More than every week after its volcano erupted in a spectacular show of molten lava, islanders on La Palma are threatened by a brand new hazard — the poisonous gases and particles created because the volcanic stream spills into the ocean.
Officials have informed residents on the Spanish island — one of many Canary Islands about 60 miles (100 kilometers) off the coast of West Africa — to seal their doorways and home windows with tape and moist towels to maintain out the doubtless harmful clouds, which may happen when molten lava pours into the ocean.
The lava is actually molten rock and is estimated to be about 2,200 levels Fahrenheit (1,200 levels Celsius); when it’s all of a sudden cooled by seawater it creates dense clouds of “laze” — a mix of lava and haze — that incorporates harmful quantities of hydrochloric acid, volcanologist Robin George Andrews informed the BBC “Obviously, it is not good to breathe in.”
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When the extraordinarily sizzling lava hits the seawater, the warmth causes the water molecules to separate into hydrogen and oxygen ions; the hydrogen then combines with chloride ions dissolved within the seawater to type hydrochloric acid. The vapor from this acid is harmful to inhale. The ensuing clouds of laze additionally comprise fragments of volcanic glass and particles of volcanic ash which are sufficiently small to remain airborne and get into an individual’s lungs.
Although nobody has but been injured by laze from the most recent eruption on La Palma, it may be deadly — in keeping with the U.S. Geological Survey (USGS), two individuals had been killed in Hawaii in 2000 after they inhaled the acidic steam.
In addition to the hazard of asphyxiation, clouds of laze can irritate pores and skin, eyes and the respiratory tract; and the recent lava mixing with the comparatively chilly seawater can even trigger harmful explosions, the USGS reported.
According to geologist José Mangas Viñuela on the University of Las Palmas of Gran Canaria — a metropolis on one other of the Canary Islands — the islands began forming within the Atlantic Ocean greater than 150 million years in the past, probably above a volcanic “plume” or “hotspot” within the Earth’s mantle under the ocean, but in addition probably above one other kind of mantle anomaly, a fracture between tectonic plates, or different causes, Viñuela stated in analysis revealed on the scientific web site MantlePlumes.org.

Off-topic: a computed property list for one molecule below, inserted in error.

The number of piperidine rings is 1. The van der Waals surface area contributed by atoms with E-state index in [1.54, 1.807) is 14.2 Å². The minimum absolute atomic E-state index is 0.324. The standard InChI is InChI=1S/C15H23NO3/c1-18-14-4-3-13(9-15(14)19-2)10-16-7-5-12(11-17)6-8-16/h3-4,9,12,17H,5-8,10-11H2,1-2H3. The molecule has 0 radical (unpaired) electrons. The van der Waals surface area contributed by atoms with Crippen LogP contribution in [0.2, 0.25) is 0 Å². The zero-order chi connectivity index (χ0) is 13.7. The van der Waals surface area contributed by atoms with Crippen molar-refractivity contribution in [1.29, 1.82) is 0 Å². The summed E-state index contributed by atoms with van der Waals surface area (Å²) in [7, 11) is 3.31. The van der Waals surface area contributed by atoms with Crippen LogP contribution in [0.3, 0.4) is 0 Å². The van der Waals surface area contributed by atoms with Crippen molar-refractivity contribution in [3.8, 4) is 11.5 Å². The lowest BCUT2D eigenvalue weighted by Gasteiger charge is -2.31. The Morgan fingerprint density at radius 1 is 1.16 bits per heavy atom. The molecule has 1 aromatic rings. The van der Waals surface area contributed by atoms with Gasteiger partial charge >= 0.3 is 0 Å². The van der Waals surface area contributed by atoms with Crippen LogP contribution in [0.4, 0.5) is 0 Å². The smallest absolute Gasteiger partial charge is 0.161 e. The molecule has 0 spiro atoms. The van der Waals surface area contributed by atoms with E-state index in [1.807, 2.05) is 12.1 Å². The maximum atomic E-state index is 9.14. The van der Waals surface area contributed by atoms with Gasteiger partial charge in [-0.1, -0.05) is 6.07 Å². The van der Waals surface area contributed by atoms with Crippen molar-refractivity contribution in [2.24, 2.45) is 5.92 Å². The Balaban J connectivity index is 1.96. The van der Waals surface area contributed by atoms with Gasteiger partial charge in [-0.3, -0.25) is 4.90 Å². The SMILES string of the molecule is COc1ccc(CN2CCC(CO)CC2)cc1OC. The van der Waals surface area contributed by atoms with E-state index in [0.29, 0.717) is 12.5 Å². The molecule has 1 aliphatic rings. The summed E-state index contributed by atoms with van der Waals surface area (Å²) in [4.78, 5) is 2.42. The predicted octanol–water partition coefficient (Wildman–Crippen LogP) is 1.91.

Over time, older islands like Tenerife and Gran Canaria have drifted roughly east of the mantle function that causes the volcanism and are due to this fact much less volcanic at present. But La Palma, within the north-west of the group, is now essentially the most volcanic.
Eight eruptions of volcanic craters on La Palma’s major mountain vary and volcano — the Cumbre Vieja, that means “Old Peak” — have occurred since data started within the fifteenth century.
The final eruption earlier than this one occurred in 1971, and killed a fisherman who was asphyxiated by fumes — probably laze — when he obtained too near a stream of lava.
The newest eruption started on Sept. 19 when a crater on Cumbre Vieja belched molten lava; the lava began to stream downhill in streams as much as 2,000 ft (600 meters) vast and reached the ocean on Tuesday (Sept. 28).
A Spanish analysis ship is offshore and monitoring the lava flows from a protected distance.
Continuamos con nuestras labores de investigación a bordo del buque oceanográfico #RamonMargalef @IEOoceanografia @CSIC #LaPalmaeruption #lavaocean pic.twitter.com/keT1Tm5keASeptember 29, 2021
The BBC reported that three coastal villages had been locked down in anticipation of the lava making contact with the water, however in any other case the authorities on La Palma have downplayed the risk from poisonous gases.
About 85,000 individuals now stay on La Palma; about 6,000 have been evacuated from their houses to maintain them protected in the course of the newest eruption, which has coated greater than 470 acres (190 hectares) of land with lava and destroyed greater than 650 homes.
Originally revealed on Live Science.
Tom Metcalfe is a journalist primarily based in London who writes primarily about science, house, archaeology, the earth, and the oceans. He’s written for the BBC, NBC News, Live Science, National Geographic, Scientific American, Air & Space, and others.